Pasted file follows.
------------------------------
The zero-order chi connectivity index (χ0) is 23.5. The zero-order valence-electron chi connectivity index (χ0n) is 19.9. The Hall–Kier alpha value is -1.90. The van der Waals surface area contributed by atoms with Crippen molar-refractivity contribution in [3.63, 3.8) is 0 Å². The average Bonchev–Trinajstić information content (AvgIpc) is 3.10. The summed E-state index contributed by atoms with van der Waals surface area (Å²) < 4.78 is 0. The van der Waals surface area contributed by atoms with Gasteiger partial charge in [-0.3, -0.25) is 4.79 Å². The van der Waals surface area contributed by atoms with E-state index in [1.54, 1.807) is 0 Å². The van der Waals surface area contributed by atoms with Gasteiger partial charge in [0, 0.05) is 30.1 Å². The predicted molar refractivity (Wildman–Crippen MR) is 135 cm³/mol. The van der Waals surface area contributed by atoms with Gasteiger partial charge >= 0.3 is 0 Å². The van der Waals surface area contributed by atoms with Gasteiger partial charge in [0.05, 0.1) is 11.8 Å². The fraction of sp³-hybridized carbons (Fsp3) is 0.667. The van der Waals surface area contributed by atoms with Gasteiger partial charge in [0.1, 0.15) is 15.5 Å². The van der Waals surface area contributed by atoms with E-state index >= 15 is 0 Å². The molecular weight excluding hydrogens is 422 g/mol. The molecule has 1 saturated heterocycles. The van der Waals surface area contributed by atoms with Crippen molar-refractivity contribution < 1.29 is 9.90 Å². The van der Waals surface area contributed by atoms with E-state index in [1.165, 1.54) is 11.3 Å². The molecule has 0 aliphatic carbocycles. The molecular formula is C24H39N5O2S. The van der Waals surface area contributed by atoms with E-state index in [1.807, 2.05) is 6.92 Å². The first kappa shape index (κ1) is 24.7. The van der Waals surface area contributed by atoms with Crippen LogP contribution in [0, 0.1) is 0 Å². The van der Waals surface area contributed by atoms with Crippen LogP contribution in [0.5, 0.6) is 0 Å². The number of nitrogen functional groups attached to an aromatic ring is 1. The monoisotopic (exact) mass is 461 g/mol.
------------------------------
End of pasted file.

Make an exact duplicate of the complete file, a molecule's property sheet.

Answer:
The zero-order chi connectivity index (χ0) is 23.5. The zero-order valence-electron chi connectivity index (χ0n) is 19.9. The Hall–Kier alpha value is -1.90. The van der Waals surface area contributed by atoms with Crippen molar-refractivity contribution in [3.63, 3.8) is 0 Å². The average Bonchev–Trinajstić information content (AvgIpc) is 3.10. The summed E-state index contributed by atoms with van der Waals surface area (Å²) < 4.78 is 0. The van der Waals surface area contributed by atoms with Gasteiger partial charge in [-0.3, -0.25) is 4.79 Å². The van der Waals surface area contributed by atoms with E-state index in [1.54, 1.807) is 0 Å². The van der Waals surface area contributed by atoms with Gasteiger partial charge in [0, 0.05) is 30.1 Å². The predicted molar refractivity (Wildman–Crippen MR) is 135 cm³/mol. The van der Waals surface area contributed by atoms with Gasteiger partial charge >= 0.3 is 0 Å². The van der Waals surface area contributed by atoms with Gasteiger partial charge in [0.05, 0.1) is 11.8 Å². The fraction of sp³-hybridized carbons (Fsp3) is 0.667. The van der Waals surface area contributed by atoms with Gasteiger partial charge in [0.1, 0.15) is 15.5 Å². The van der Waals surface area contributed by atoms with E-state index >= 15 is 0 Å². The molecular weight excluding hydrogens is 422 g/mol. The molecule has 1 saturated heterocycles. The van der Waals surface area contributed by atoms with Crippen molar-refractivity contribution < 1.29 is 9.90 Å². The van der Waals surface area contributed by atoms with E-state index in [1.165, 1.54) is 11.3 Å². The molecule has 0 aliphatic carbocycles. The molecular formula is C24H39N5O2S. The van der Waals surface area contributed by atoms with E-state index in [1.807, 2.05) is 6.92 Å². The first kappa shape index (κ1) is 24.7. The van der Waals surface area contributed by atoms with Crippen LogP contribution in [0, 0.1) is 0 Å². The van der Waals surface area contributed by atoms with Crippen LogP contribution in [0.5, 0.6) is 0 Å². The number of nitrogen functional groups attached to an aromatic ring is 1. The monoisotopic (exact) mass is 461 g/mol.